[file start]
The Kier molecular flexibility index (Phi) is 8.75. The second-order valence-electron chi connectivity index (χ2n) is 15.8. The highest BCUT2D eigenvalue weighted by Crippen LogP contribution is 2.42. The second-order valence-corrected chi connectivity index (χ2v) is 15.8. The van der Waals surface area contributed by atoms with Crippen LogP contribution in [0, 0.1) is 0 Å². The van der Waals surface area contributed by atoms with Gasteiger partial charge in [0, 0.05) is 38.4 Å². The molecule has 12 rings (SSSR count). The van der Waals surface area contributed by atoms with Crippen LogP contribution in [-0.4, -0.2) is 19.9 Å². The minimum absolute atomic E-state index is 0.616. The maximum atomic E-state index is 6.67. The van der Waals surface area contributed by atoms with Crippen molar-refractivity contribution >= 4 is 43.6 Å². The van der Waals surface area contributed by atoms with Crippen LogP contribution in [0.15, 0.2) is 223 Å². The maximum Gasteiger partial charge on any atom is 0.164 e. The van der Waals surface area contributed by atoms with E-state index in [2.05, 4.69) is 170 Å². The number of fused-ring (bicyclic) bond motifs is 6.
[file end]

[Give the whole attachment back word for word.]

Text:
The Kier molecular flexibility index (Phi) is 8.75. The second-order valence-electron chi connectivity index (χ2n) is 15.8. The highest BCUT2D eigenvalue weighted by Crippen LogP contribution is 2.42. The second-order valence-corrected chi connectivity index (χ2v) is 15.8. The van der Waals surface area contributed by atoms with Crippen LogP contribution in [0, 0.1) is 0 Å². The van der Waals surface area contributed by atoms with Gasteiger partial charge in [0, 0.05) is 38.4 Å². The molecule has 12 rings (SSSR count). The van der Waals surface area contributed by atoms with Crippen LogP contribution in [-0.4, -0.2) is 19.9 Å². The minimum absolute atomic E-state index is 0.616. The maximum atomic E-state index is 6.67. The van der Waals surface area contributed by atoms with Crippen molar-refractivity contribution >= 4 is 43.6 Å². The van der Waals surface area contributed by atoms with Crippen LogP contribution in [0.15, 0.2) is 223 Å². The maximum Gasteiger partial charge on any atom is 0.164 e. The van der Waals surface area contributed by atoms with E-state index in [2.05, 4.69) is 170 Å². The number of fused-ring (bicyclic) bond motifs is 6.